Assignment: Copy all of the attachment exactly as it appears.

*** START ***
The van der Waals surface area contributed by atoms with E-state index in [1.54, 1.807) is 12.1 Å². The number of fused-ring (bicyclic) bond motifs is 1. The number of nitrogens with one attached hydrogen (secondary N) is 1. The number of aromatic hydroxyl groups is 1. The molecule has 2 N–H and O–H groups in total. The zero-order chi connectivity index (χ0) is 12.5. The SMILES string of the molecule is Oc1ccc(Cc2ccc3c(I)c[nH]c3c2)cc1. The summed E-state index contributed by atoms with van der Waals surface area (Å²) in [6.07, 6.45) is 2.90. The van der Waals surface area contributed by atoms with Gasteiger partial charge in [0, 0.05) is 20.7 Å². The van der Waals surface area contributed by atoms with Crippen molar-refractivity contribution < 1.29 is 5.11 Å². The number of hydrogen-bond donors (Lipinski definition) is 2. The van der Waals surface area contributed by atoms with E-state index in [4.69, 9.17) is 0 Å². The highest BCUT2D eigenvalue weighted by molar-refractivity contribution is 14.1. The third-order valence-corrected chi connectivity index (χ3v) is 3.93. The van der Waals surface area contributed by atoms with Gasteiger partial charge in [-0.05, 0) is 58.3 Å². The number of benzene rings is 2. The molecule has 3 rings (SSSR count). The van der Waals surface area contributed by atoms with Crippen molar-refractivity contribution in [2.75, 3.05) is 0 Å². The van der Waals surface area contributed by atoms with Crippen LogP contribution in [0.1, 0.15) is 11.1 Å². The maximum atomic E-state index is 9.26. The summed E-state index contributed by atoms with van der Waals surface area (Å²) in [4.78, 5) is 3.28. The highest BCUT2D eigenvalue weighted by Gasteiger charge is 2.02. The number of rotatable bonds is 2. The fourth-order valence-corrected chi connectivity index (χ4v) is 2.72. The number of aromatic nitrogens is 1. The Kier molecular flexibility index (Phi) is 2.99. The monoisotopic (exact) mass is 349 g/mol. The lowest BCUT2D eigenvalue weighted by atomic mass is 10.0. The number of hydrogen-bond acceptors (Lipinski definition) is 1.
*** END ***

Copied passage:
The van der Waals surface area contributed by atoms with E-state index in [1.54, 1.807) is 12.1 Å². The number of fused-ring (bicyclic) bond motifs is 1. The number of nitrogens with one attached hydrogen (secondary N) is 1. The number of aromatic hydroxyl groups is 1. The molecule has 2 N–H and O–H groups in total. The zero-order chi connectivity index (χ0) is 12.5. The SMILES string of the molecule is Oc1ccc(Cc2ccc3c(I)c[nH]c3c2)cc1. The summed E-state index contributed by atoms with van der Waals surface area (Å²) in [6.07, 6.45) is 2.90. The van der Waals surface area contributed by atoms with Gasteiger partial charge in [0, 0.05) is 20.7 Å². The van der Waals surface area contributed by atoms with Crippen molar-refractivity contribution < 1.29 is 5.11 Å². The number of hydrogen-bond donors (Lipinski definition) is 2. The van der Waals surface area contributed by atoms with E-state index in [4.69, 9.17) is 0 Å². The highest BCUT2D eigenvalue weighted by molar-refractivity contribution is 14.1. The third-order valence-corrected chi connectivity index (χ3v) is 3.93. The van der Waals surface area contributed by atoms with Gasteiger partial charge in [-0.05, 0) is 58.3 Å². The number of benzene rings is 2. The molecule has 3 rings (SSSR count). The van der Waals surface area contributed by atoms with Crippen molar-refractivity contribution in [2.75, 3.05) is 0 Å². The van der Waals surface area contributed by atoms with Crippen LogP contribution in [0.1, 0.15) is 11.1 Å². The maximum atomic E-state index is 9.26. The summed E-state index contributed by atoms with van der Waals surface area (Å²) in [4.78, 5) is 3.28. The highest BCUT2D eigenvalue weighted by Gasteiger charge is 2.02. The number of rotatable bonds is 2. The fourth-order valence-corrected chi connectivity index (χ4v) is 2.72. The number of aromatic nitrogens is 1. The Kier molecular flexibility index (Phi) is 2.99. The monoisotopic (exact) mass is 349 g/mol. The lowest BCUT2D eigenvalue weighted by atomic mass is 10.0. The number of hydrogen-bond acceptors (Lipinski definition) is 1.